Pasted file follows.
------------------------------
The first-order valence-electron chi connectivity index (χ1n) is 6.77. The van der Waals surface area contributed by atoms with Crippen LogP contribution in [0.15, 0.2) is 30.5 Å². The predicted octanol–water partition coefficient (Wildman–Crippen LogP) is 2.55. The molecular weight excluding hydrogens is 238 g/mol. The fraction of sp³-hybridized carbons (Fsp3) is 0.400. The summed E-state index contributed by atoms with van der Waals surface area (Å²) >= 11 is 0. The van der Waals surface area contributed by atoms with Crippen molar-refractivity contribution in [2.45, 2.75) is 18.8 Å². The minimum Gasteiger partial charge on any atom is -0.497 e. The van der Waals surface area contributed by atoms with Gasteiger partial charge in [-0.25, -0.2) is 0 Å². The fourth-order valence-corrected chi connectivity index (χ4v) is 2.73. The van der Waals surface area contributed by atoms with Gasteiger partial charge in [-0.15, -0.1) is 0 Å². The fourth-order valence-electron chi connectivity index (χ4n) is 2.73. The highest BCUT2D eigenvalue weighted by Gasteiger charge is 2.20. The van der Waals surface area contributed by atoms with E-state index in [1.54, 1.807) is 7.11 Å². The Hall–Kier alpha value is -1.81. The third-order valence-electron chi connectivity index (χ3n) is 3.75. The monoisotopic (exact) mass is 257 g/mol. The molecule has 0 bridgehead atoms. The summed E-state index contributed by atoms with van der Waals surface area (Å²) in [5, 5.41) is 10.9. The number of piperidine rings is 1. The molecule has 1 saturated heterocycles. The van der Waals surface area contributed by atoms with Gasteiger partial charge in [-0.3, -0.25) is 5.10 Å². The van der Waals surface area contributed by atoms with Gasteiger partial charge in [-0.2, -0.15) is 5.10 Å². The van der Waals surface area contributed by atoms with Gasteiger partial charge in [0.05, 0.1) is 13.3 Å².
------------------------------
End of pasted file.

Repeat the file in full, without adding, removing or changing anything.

The first-order valence-electron chi connectivity index (χ1n) is 6.77. The van der Waals surface area contributed by atoms with Crippen LogP contribution in [0.15, 0.2) is 30.5 Å². The predicted octanol–water partition coefficient (Wildman–Crippen LogP) is 2.55. The molecular weight excluding hydrogens is 238 g/mol. The fraction of sp³-hybridized carbons (Fsp3) is 0.400. The summed E-state index contributed by atoms with van der Waals surface area (Å²) >= 11 is 0. The van der Waals surface area contributed by atoms with Crippen molar-refractivity contribution in [2.45, 2.75) is 18.8 Å². The minimum Gasteiger partial charge on any atom is -0.497 e. The van der Waals surface area contributed by atoms with Gasteiger partial charge in [-0.25, -0.2) is 0 Å². The fourth-order valence-corrected chi connectivity index (χ4v) is 2.73. The van der Waals surface area contributed by atoms with Gasteiger partial charge in [-0.15, -0.1) is 0 Å². The fourth-order valence-electron chi connectivity index (χ4n) is 2.73. The highest BCUT2D eigenvalue weighted by Gasteiger charge is 2.20. The van der Waals surface area contributed by atoms with E-state index in [1.54, 1.807) is 7.11 Å². The Hall–Kier alpha value is -1.81. The third-order valence-electron chi connectivity index (χ3n) is 3.75. The monoisotopic (exact) mass is 257 g/mol. The molecule has 0 bridgehead atoms. The summed E-state index contributed by atoms with van der Waals surface area (Å²) in [5, 5.41) is 10.9. The number of piperidine rings is 1. The molecule has 1 saturated heterocycles. The van der Waals surface area contributed by atoms with Gasteiger partial charge in [-0.3, -0.25) is 5.10 Å². The van der Waals surface area contributed by atoms with Gasteiger partial charge in [-0.2, -0.15) is 5.10 Å². The van der Waals surface area contributed by atoms with Gasteiger partial charge in [0.05, 0.1) is 13.3 Å².